Showing results for: Farm labour
This report details the findings of a seven-month bike tour of rural communities in the UK carried out by the RSA Food Farming & Countryside Commission. It gives an account of rural life in the UK, covering topics such as extreme weather (and its impact on farming), housing prices, flood risk, sheep farming, closure of rural businesses and the potential impact of Brexit on trading across the Northern Irish border with the Republic of Ireland.
This feature in the New Food Economy explores how autonomous weed-picking robots could replace herbicides and tackle weeds that have become resistant to some herbicides. The robots use both GPS tracking and cameras to navigate fields and remove weeds.
Chicken processing plants in the United States will be allowed to apply for a waiver to increase their processing speed from 140 to 175 birds per minute, in response to a petition from the National Chicken Council. Civil Eats reports that workers in meat processing plants are already injured five times more frequently than all other private workers, and that both animal welfare and labour welfare advocates have previously sought to block increases in processing speed.
A feature in the New Food Economy explores how the difficulty of finding farmland at an affordable price presents a barrier to new farmers in the United States. Two online tools have been developed to help farmers find land: Farm to Farmer, which matches farm owners to land seekers, and the Finding Farmland Calculator, which aims to demystify the costs of owning farmland.
The United Nations (UN) Human Rights Council has passed a resolution concluding the UN Declaration for the Rights of Peasants and Other People Working in Rural Areas. The Declaration will be used to influence national policies on food, agriculture, seeds and land, while keeping in mind the interests of rural food producers - if, that is, the Declaration is adopted by all UN Member States after a vote in November.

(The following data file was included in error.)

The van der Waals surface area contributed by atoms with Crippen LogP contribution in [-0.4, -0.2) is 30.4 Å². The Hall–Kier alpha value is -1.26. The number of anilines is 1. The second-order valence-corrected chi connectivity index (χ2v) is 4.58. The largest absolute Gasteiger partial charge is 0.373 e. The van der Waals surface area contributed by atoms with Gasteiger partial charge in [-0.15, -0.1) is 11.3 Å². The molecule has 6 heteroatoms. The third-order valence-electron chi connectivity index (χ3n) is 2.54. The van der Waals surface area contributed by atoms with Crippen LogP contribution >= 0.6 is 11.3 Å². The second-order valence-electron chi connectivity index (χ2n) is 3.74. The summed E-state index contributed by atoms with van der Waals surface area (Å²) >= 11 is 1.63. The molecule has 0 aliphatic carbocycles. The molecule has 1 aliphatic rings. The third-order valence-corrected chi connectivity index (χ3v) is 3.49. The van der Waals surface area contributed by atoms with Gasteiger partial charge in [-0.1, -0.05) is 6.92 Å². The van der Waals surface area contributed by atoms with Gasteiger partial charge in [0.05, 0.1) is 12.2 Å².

Smallholders with farms under two hectares produce 28–31% of all crops and 30–34% of all food supply on 24% of the world’s agricultural land, according to a new paper. This contrasts with common claims that smallholders produce 70–80% of the world’s food. The paper also finds that, relative to larger farms, farms under two hectares have greater crop species diversity, allocate less of their crop outputs towards feed and processing and are important suppliers of fruit, pulses, roots and tubers.
UK charity Oxfam has launched a new campaign, Behind the Barcodes, to highlight human suffering in the food supply chain. Oxfam has scored the major UK supermarkets on their human rights policies in the categories of transparency, workers, farmers and women, and is encouraging shoppers to contact supermarkets to voice their concerns.
This book, by Raquel Ajates Gonzalez, uses a multidisciplinary approach to study the contribution of farmers’ cooperatives in the European Union towards sustainable food systems.
The book “A handbook of food crime: Immoral and illegal practices in the food industry and what to do about them”, edited by Allison Gray and Ronald Hinch, discusses some of the problems in current food systems that lead to food crime. Topics discussed include food adulteration, forced labour in the chocolate industry, animal transportation and regulation of food waste.
This article examines financialisation - i.e. the development of investment opportunities and financial products such as futures contracts for agricultural commodities, index funds, speculative investment in real estate and insurance - in the agricultural and food sectors.
Tougher immigration laws, the rising cost of labour and cheap credit could encourage dairy farms to use more robots, according to this article in Bloomberg.
This review assesses the performance of organic cropping systems as an approach to sustainable agriculture, and seeks to identify the contextual considerations (such as type of cropping system) that may affect this performance. The scope of the review is constrained to the level of the farming system (i.e. excludes considerations of other components of the food system, such as packaging or transport). In order to provide an unbiased assessment of organic farming as a means of sustainable agriculture, rather than approaching the question from the usual “What does organic farming do well/badly?” angle, the authors ask “What constitutes successful sustainable agriculture?” then measure organic farming against this yardstick.